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It’s Always Important to Remember: Leaders Make Mistakes

Feature
Article
Pharmaceutical ExecutivePharmaceutical Executive: December 2023
Volume 43
Issue 12

Continuous learning a vital skill for aspiring and established leaders alike.

Mike Hollan

Mike Hollan
Assistant managing editor
Pharmacuetical Executive

As part of my job, I regularly speak with CEOs and other leaders in the pharmaceutical industry. I’ve interviewed seasoned leaders who have years, if not decades, under their belts, along with newly promoted leaders who are just stepping into their roles.

The pharmaceutical industry provides an interesting setting for leaders, because unlike other industries, executives often need experience both in a medical field and on the business end. It’s not uncommon for a CEO to discuss how they started off as a doctor or researcher before moving to the business side.

More so than other industries, this can bring about unique challenges for such employees as they try to navigate their careers. Someone interested in moving to a leadership position may not know what next steps to take.

I recently spoke with Mike McCullar, PhD, after he was named the new CEO of RegCell. When it comes to being a leader in the life sciences industry, he says, “You have to take the long view. It’s difficult to anticipate what will happen tomorrow; we always see volatility in trends. It’s cyclical. So, focus on the science, the people, and the long term. If you get overly focused on news and daily trends, it can be exhausting. My personal experience is to take that longer view and focus on the science.”

McCullar believes the people are the most important part of any company. That’s why it’s important, he says, for leaders to build a strong culture and present clear, core values to their employees. According to McCullar, this can lead to higher engagement from employees, which then helps create a culture of persistence and resilience.

In line with the common path mentioned, McCullar discusses how he started his career off as a toxicologist, before his journey quickly took him down other paths.

“I was very lucky because when I was early in my career, all I worked with was other toxicologists for about a year,” he says. “I was always eager to learn new things and be exposed to new ideas. After working as a toxicologist, I worked in regulatory affairs for a few years, which was a great experience. I worked at a company for four years during the early years of cell and gene therapy production. Then I joined another company and helped lead them to the approval of a drug. Along the way, I was always trying to find new experiences and take on new challenges. For me personally, that was probably the No. 1 attribute that helped me along the way.”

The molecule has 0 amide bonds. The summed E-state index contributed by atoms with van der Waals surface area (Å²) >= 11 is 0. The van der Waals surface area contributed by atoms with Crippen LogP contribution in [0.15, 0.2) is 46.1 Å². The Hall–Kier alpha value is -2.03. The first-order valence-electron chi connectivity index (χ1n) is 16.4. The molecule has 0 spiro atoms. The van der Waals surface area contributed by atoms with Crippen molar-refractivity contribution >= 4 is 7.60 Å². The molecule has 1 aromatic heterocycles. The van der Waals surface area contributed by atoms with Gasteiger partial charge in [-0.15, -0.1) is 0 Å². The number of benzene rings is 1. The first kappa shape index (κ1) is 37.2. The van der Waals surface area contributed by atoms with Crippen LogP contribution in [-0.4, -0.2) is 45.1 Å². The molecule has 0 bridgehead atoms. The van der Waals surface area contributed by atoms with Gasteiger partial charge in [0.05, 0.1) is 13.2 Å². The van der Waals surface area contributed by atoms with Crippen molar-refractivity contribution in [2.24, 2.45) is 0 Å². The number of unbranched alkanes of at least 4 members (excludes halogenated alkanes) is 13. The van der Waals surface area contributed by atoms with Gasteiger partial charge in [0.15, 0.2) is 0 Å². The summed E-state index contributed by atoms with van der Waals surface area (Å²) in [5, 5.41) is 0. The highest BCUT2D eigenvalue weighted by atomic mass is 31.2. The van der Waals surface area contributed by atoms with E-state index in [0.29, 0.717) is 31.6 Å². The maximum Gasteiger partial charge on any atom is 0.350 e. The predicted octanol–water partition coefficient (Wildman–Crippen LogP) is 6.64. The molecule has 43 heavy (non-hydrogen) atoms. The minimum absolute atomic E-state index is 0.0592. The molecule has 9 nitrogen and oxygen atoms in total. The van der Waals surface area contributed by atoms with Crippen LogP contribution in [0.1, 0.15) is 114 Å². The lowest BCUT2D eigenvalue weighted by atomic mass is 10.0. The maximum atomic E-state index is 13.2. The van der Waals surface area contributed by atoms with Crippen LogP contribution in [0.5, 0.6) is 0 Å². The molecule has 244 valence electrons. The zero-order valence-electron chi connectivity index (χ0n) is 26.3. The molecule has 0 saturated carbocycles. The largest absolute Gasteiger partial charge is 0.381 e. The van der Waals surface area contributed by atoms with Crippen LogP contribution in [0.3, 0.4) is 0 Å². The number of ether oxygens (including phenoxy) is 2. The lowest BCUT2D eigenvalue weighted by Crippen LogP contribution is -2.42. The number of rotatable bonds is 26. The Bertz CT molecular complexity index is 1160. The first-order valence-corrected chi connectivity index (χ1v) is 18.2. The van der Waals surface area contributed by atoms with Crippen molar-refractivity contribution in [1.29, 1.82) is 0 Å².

According to McCullar, it’s important for leaders to continue to strive to learn new things, even if it’s just something small.

“Either learning a new language [such as Japanese for me], or studying a different type of biology, something always must be there,” he says. “I tell people at our company that are early in their careers that making mistakes is part of learning. They’re often very nervous to make mistakes, but I tell them not to be afraid to take a risk or make a mistake.”

Being a leader is hard because it’s a role that encompasses everything. For people working in the life sciences industry, that means the need to become highly knowledgeable on the medical and science sides along with understanding and guiding the business and operational drivers. For motivated individuals, there is plenty of opportunity to learn.

“What I learned getting a PhD as a toxicologist is that science wasn’t the most important part, it was the ability to learn autonomously,” says McCullar. “That’s how I learned about regulatory affairs, how to put an MBA together, how the FDA works; by my own experiences. That to me is maybe the most important part of my career.”

Moving into a leadership role is a unique experience. In prior roles, workers are generally expected to focus on a specific job. Once they move up the ladder, however, this focus often expands beyond their foundational expertise.

That’s why the people that ascend into leadership positions are often those skilled at adapting to different roles. In the case of McCullar, he started off working on the science side of pharma but embraced opportunities to learn the regulatory side as well. Nobody wants to make mistakes but avoiding them can sometimes mean avoiding learning new things, which can limit career potential. Learning how to handle problems is a great way to gain new experience and open up new opportunities further up the ladder.

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